Just before Christmas we started to stock our new fruit cage with soft fruit, planting four varieties of raspberry. We have since added five sweet cherries that we are planning to train in something like the UFO (Upright Fruiting Offshoots) method. This week we continued the process by planting five young blueberry bushes.
Blueberries favour acidic conditions, ideally a pH of somewhere around 4.5 to 5.0, though perhaps a little less or a little more would be fine. In our previous fruit cage, we had blueberries directly in the ground. Our soil is on the acidic side, but not nearly enough for blueberries to thrive. We applied various composts and amendments intended for acid loving plants but although the plants survived and bore fruit, they did not show much enthusiasm.
This time we are planting in 50 litre containers of ericaceous compost. This is formulated specifically for plants that favour acidic conditions, such as azaleas, rhododendrons, heathers, and, of course, blueberries. This should be much more to their liking. We sunk the pots partially into the ground, partly to provide stability so the pots do not get knocked about or blown over in a storm, and partly to lower the height of the bushes. Planting is simply a matter of making a hole and firming the new plant in place. Everything was so wet that we did not even need to water them in.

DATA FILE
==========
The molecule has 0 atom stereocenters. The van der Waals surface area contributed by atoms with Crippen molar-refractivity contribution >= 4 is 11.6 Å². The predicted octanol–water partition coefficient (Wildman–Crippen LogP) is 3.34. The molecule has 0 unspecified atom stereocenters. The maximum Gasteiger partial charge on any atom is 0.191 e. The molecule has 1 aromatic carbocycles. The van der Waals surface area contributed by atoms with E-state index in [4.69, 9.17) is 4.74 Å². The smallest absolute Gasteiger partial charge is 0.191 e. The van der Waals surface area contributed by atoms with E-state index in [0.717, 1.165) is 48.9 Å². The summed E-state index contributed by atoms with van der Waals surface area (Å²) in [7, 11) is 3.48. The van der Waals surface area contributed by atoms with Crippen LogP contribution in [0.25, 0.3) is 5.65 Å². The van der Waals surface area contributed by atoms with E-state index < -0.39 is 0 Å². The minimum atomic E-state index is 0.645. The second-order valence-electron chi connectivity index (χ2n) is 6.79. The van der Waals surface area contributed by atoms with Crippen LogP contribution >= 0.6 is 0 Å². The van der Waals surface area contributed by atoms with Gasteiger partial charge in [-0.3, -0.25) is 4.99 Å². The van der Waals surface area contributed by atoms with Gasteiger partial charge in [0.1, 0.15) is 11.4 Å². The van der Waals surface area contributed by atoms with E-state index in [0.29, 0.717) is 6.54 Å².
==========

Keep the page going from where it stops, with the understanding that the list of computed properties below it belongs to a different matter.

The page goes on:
We chose five varieties that should provide a harvest throughout the blueberry season: the early fruiting Earliblue, early-mid season Duke, mid season Bluecrop, and late season Jersey and Dixi. It is helpful to have two or more varieties for cross pollination. Although blueberries are at least partially self compatible, having two different sorts will likely improve fruit set and may well enhance fruit quality.
There is still much to do in the fruit cage – we already have three currant bushes, two gooseberries, and a Japanese wineberry waiting to be planted in their proper places, with two more currants on order – and then there are strawberries to deal with a bit later in the year. The fruit cage is not really a fruit cage yet, either – it is just our old polytunnel frame, and lacks a door or any netting. The strawberries should fruit this year and one or two of the other plants might also, so it would be good to get the fruit cage finished. February and March are busy months in the garden though, so finding time will be tricky.